Watching the local cyclocross races had me in awe of the top racers, whose bikes seemed to be an extension of their bodies . . . they could approach any barrier at high speed, gracefully dismount from their bike, stride over the barrier, smoothly jump in the saddle, and quickly continue on their way. Their effortless motions seemed to smooth out a course full of obstacles! But the novices inspired me too. Everyone seemed to be having fun navigating the tough courses.

My First Race -- Almonte
Jen Adams Cyclocross Series Winner in 2001
Jen Adams,Cyclocross Series Winner The Past 4 Years, Photo by Paul Oblenes

After a summer and early Fall of bike time trials, triathlons, and duathlons, it was finally time to fulfill my objective of entering a cyclocross race -- I decided to try the race on the weekend in Almonte. According to the other racers, it was one of the toughest courses on the Ottawa area circuit. Great. Arriving at the race site I found out that there were two races that day -- a one-lap time trial, followed by a mass start race. Two races? My goal was simply to enter one cyclocross race -- so I'd already overachieved without even starting! Content with this double accomplishment, and embarrassed to exhibit my lack of skills in front of everyone, I hardly warmed up.

I realized that was a big mistake during the time trial; since I hadn't properly previewed the course I didn't know where I was going! I followed the flags off into an open field - you're supposed to keep the pink flags to your right and yellow to the left -- but instead of a neat trail to follow, to my untrained panicky eyes it looked like pink and yellow polka dots everywhere! Oh well, I was here to learn and not in a hurry.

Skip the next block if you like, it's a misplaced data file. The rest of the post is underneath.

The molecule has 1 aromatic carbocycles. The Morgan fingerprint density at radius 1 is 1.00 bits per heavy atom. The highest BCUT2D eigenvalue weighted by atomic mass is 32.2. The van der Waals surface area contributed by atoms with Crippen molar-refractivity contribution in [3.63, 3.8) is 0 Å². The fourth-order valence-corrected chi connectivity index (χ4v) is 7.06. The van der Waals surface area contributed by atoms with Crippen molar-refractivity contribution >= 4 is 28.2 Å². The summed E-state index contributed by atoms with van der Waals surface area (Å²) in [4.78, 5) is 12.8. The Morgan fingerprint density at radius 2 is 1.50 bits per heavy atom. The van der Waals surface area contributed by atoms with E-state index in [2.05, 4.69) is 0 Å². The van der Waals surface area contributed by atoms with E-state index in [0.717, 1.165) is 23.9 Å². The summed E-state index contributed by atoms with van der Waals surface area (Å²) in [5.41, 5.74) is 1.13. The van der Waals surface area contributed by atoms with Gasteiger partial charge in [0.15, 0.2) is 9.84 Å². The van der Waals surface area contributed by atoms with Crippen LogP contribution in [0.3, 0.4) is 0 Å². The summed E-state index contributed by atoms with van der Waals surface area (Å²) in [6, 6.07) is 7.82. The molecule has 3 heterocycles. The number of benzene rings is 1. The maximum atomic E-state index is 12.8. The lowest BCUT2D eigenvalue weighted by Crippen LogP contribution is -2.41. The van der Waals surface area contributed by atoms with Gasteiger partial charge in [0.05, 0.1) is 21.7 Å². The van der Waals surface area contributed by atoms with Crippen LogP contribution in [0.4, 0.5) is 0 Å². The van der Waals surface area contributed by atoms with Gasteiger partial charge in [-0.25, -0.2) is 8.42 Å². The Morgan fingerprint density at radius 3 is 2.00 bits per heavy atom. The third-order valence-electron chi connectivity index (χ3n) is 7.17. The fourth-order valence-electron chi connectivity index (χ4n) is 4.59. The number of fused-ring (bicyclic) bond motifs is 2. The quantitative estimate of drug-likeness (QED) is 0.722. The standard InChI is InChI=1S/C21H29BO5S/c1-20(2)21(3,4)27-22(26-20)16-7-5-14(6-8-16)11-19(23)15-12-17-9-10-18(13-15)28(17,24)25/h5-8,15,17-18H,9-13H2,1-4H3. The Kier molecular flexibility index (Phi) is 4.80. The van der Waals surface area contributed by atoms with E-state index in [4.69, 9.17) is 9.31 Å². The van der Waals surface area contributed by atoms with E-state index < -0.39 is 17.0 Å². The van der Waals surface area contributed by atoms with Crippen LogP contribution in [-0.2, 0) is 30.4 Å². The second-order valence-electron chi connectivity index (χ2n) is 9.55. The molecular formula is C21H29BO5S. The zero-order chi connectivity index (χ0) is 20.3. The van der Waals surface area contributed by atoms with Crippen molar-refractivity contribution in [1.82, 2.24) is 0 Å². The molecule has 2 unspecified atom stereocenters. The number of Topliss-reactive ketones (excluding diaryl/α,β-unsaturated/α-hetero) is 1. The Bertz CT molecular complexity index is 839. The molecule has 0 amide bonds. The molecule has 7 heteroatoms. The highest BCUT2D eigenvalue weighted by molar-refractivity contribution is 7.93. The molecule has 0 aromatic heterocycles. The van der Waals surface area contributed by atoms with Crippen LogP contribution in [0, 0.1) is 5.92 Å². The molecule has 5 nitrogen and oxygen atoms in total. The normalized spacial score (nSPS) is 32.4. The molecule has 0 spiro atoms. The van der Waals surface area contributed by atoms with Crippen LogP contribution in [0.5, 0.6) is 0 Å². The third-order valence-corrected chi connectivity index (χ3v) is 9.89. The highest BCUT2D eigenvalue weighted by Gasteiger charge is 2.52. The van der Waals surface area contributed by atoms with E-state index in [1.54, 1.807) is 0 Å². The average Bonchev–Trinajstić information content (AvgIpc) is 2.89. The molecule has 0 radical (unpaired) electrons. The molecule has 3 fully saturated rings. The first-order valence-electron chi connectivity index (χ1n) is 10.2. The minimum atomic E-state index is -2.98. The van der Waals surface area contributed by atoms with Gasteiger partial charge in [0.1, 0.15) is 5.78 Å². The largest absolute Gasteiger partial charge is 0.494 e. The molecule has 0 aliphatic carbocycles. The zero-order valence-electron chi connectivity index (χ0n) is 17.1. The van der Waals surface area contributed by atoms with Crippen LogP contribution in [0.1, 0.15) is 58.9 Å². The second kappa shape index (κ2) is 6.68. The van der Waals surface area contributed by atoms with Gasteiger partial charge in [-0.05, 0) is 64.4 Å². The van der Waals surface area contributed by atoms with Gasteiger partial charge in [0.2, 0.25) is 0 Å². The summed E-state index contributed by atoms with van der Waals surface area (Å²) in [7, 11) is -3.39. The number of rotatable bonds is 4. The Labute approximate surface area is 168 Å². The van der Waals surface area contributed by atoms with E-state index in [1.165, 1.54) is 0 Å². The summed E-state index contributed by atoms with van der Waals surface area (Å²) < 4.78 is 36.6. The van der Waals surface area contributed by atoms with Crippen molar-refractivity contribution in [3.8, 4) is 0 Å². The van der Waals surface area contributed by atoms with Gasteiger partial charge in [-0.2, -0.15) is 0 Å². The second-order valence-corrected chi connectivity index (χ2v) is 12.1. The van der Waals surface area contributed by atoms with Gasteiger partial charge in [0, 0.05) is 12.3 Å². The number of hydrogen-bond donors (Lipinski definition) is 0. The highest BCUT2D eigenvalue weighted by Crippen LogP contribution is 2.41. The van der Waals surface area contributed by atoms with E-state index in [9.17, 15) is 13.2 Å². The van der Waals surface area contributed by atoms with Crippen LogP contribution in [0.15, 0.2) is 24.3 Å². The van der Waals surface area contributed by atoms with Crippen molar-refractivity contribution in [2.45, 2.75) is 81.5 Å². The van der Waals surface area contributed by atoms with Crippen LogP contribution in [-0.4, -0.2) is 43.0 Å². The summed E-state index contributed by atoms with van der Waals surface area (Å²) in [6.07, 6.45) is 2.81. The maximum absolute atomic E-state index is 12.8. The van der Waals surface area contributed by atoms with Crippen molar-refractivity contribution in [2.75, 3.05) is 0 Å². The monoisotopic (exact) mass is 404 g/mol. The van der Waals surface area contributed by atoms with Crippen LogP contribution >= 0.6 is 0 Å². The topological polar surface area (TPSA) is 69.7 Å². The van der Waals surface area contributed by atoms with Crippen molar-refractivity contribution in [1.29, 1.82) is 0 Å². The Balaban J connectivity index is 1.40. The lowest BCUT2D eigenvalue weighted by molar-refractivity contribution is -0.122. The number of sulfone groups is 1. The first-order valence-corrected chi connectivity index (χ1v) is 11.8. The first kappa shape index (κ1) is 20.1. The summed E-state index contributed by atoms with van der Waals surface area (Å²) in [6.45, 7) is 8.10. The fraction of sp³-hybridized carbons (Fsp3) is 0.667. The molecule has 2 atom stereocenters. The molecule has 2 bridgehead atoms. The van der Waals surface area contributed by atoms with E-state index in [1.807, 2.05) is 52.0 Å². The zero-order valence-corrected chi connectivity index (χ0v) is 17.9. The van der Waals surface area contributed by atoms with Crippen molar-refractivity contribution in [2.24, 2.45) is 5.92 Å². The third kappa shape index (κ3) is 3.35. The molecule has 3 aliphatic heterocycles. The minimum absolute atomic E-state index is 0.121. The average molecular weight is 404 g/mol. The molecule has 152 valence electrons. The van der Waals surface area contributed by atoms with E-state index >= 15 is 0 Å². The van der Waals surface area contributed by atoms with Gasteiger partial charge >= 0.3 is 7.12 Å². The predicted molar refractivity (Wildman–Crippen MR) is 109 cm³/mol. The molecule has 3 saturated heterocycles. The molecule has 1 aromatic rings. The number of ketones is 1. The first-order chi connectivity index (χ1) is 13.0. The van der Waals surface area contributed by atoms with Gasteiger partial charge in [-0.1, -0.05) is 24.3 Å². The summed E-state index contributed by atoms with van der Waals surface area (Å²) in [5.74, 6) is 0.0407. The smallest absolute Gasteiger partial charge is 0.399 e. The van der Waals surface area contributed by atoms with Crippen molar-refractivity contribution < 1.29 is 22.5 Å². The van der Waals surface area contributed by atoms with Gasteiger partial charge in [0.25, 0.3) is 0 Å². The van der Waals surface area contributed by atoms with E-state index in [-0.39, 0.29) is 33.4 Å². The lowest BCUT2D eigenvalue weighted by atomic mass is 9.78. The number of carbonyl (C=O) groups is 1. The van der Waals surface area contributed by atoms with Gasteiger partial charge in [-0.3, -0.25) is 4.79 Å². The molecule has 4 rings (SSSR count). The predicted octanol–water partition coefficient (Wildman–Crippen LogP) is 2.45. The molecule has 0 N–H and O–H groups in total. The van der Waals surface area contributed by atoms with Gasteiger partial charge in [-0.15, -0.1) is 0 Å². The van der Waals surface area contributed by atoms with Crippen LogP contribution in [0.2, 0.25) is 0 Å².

O.K. Time trial over, now for the race. I lined up at the back of the pack so I wouldn't get in anyone's way as I figured out this sport. I looked around and saw five other women - great, since most races I'd watched only had two or three women competing. I wouldn't be challenging the top women but seeing more women of varying abilities race might at least encourage some other women to give the sport a try! The start was great, since my husband John went out fairly conservatively and I was able to follow and attempt to mimic him for half of the first lap. Then, I was on my own for the rest of the race.

My cautious riding style meant that I had no major wipeouts. Contrasting the smoothness of the top racers who made everything look graceful and easy, I think I made the sport look really hard! I'd clumsily dismount my bike, walked over the barriers instead of leaping, and bike parts kept jabbing my body throughout the race (pedals jamming into my legs, bike seat hitting my helmet when I tried to carry my bike) -- as if my bike was hitting me saying "stop this nonsense!" I was surprised at how difficult I found running up the hills with my bike. I am a runner and love hills! But conserving momentum is the key to cyclocross, and every mistake costs you energy. My learning experiences at every obstacle left me with little energy to carry my bike up the hills.

So, what made the race so fun? I think it was the dramatic change of pace from my usual racing, the extreme focus required, and perhaps the thought that things could only get better! I was actually learning something new every time I went around the course. Amanda was right though, the sport is addictive! Bruised and sore, I was still out on my bike on cold mornings the week after the race trying to master mounting and dismounting. Race at Mooney's Bay next weekend? Sure! My second race was a vast improvement on the first - I actually felt like I was racing this time.

I suppose it's time for dryland training for cross-country skiing, but I can't get this cyclocross thing out of my mind. Maybe it's because at this point for me, even 30 minutes of practice leads to huge improvements; maybe it's the added motivation while I'm waiting for the snow; or is it the friendly low-key race atmosphere? Whatever it is, I'm hooked.